The return of the Great British Bake Off (GBBO) this week was highly anticipated, with the switch to Channel 4 causing die-hard fans concern. Which for some, only grew following the announcement of surrealist comedian Noel Fielding as one of the hosts.
The move to Channel 4 of course also meant the introduction of adverts, with advertisers rumoured to have paid up to £200,000 for a 30 second slot. We were curious to see what return brands got for this expense and how brands who didn’t stump up the cash for an ad slot could still use GBBO to drive sales.
At mporium we help brands to make the most of their digital advertising campaigns by using our technology to optimise for the times that people are more likely to be searching for a product or service, which often includes when they are inspired by something they’ve seen on TV. With a peak of 7.7m viewers tuning into the season premiere that’s a lot of viewers with the potential to become inspired about cake.
Dr Oetker and Lyles were announced in July as the joint sponsors of the show, and on the night bumpers from each sponsor alternated as the ad break started and came to a close. For Dr Oetker, who used the sponsorship to advertise its Baking Powder through the use of singing cakes, there were large spikes in related online searches during the show and immediately after. While related search terms included ‘advertising’, ‘baking’, ‘icing’, ‘Prue Leith’ and positively for Lyles, ‘Golden Syrup’, when it came to Lyles, the bigger spike in search terms occurred after the programme finished.
The first ad break kicked off with a film from eBay, showing a man buying the right materials to make a cake for his dog’s birthday. The ad had clearly been purpose made for Bake Off, and the effort seems to have been worthwhile, with a significant search spike at 8.20pm. As a digital brand, search traffic direct to the site will be a big driver of sales, so for eBay the investment was clearly beneficial.
The next ad up was an odd one from ‘Stork with Butter.’ The ad, which appeared to be dubbed from another language, was an odd 1950’s depiction of a kitchen. Following the eBay ad which felt more in keeping with the spirit of Bake Off, this ad jarred and got some stick on Twitter. But despite the cliched ad, Stork still saw search spikes when it was aired at 8.18pm and 8.56pm and the related terms appear to be purely about ‘Stork with Butter’ as a product rather than for the somewhat sarcastic tweets.
For those who haven’t splashed out
For those brands that didn’t invest in TV ads during GBBO there was still a chance to take advantage of second screening opportunities, when Prue announced that the technical challenge would be mini rolls and then proceeded to explain just how hard and fiddly they were to make – this should have been cause for celebration for Cadbury’s and all stockists of mini rolls!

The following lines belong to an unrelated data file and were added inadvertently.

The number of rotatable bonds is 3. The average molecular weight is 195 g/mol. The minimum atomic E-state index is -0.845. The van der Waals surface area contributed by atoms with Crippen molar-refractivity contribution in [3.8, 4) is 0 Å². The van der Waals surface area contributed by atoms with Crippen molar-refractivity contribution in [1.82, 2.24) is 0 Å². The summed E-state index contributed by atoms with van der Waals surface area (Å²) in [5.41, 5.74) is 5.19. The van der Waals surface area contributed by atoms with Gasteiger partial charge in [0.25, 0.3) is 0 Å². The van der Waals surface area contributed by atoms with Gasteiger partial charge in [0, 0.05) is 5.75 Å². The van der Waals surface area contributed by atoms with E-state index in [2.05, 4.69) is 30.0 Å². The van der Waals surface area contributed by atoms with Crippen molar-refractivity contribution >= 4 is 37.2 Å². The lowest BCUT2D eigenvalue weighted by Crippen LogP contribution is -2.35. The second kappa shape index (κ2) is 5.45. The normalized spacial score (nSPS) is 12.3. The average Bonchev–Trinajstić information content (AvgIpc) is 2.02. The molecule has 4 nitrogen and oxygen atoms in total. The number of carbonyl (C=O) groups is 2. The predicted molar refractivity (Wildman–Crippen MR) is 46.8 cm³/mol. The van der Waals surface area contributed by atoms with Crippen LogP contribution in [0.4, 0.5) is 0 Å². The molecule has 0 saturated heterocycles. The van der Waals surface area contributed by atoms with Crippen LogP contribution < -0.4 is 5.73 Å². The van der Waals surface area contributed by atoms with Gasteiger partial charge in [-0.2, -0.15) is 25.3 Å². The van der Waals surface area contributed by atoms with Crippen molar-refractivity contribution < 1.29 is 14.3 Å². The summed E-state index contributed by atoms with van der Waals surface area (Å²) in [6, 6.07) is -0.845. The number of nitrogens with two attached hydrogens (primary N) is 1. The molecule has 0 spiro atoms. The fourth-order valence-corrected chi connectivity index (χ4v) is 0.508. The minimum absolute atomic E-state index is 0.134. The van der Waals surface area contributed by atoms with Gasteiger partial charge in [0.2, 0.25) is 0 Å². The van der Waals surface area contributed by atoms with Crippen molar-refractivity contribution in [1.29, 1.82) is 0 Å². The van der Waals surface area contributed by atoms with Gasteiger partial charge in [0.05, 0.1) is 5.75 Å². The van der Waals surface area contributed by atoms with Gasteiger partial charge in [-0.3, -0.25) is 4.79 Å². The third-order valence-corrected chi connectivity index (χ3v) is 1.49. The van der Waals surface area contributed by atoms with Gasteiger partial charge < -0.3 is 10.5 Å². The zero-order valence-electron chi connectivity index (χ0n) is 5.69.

The search behaviour shows this to be correct, with a huge spike in searches for mini rolls. This provided a real opportunity for supermarkets to react in real-time and use their search advertising to promote stock, so that anyone searching for mini rolls would be able to quickly add them to their next online shop. Brands tend to have an always-on approach to generic terms, which can be both expensive and inefficient. By using technology that allows optimisation in these ‘micro-moments’ - rather than after the moment has passes - brands can ensure they are well placed to take advantage of these opportunities.
While food brands and supermarkets should be well aware of the potential of GBBO to drive sales, fashion brands may not be so clued in. However, with Mary Berry being hailed as a style icon whose penchant for floral bomber jackets from Zara saw the store sell out in record time, they need to be aware of the potential opportunities.
And despite Sandi copying Mary by donning her own fetching bomber jacket, it was Noel that appeared to be the fashion influencer, with large spikes for "noel fielding shirt" and "noel fielding crow shirt" during the show.
While keen to make the most ad revenue from the show, Channel 4 was careful to not give the impression of making the show too commercial, so decided to forgo paid product placement. Despite this choice, if brands are tuned in and dedicated to making sure that they are first to appear in the moments that matter, they can in effect create their own digital product placement.
Tom Smith is head of biddable media at mporium.